evaluating the reconstruction method of the identified cell using the values of the identified cell to determine a partial derivative of the distance field at the arbitrary point.
9. The method of
terminating the partitioning when a predetermined detail of the surface is reached.
10. The method of
limiting the number of times a particular cell is partitioned.
11. The method of
partitioning, in a top-down manner, the bounding box such that each partitioning yields smaller sized cells until a portion of the distance field enclosed by each cell can substantially be reconstructed by the method for reconstructing to a predetermined surface representation error.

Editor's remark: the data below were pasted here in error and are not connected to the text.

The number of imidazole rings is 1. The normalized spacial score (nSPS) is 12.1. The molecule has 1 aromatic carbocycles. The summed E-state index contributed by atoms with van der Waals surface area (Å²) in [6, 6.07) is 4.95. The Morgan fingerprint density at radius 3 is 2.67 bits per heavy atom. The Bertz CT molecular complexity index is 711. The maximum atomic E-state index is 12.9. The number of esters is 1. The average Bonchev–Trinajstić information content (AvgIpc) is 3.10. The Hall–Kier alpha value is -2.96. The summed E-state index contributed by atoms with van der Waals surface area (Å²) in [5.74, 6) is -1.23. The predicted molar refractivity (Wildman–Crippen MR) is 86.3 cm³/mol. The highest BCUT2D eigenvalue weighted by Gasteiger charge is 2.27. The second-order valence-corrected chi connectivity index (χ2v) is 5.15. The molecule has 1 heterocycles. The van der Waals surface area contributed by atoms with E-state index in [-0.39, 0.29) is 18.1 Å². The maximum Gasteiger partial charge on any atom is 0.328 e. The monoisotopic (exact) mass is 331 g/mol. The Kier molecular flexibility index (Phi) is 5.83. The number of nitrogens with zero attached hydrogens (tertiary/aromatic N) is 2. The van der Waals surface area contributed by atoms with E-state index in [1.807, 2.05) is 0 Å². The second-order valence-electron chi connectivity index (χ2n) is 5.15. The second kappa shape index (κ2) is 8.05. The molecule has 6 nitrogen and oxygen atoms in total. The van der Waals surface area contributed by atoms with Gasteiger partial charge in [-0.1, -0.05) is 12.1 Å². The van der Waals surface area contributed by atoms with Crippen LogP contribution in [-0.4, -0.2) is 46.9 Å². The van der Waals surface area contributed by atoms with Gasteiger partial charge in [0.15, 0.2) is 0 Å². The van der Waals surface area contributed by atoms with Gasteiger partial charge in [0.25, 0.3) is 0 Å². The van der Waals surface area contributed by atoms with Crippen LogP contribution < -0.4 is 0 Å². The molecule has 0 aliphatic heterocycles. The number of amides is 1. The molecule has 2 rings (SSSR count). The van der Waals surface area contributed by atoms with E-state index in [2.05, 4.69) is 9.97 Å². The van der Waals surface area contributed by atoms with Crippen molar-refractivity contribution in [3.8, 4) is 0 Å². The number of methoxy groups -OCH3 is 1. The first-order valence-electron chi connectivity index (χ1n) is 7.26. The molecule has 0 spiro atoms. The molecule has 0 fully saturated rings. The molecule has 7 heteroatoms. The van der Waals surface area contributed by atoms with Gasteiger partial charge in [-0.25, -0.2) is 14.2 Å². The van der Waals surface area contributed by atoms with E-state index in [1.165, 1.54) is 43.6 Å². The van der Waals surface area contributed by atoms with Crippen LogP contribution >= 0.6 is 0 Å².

12. The method of
partitioning the bounding box into equal sized cells such that a portion of the distance field enclosed by each cell can substantially be reconstructed by the method for reconstructing to a predetermined surface representation error; and
combining, in a bottom-up manner, groups of neighboring cells into larger cells as long as the portion of the distance field enclosed by the larger cell can substantially be reconstructed to the surface representation error.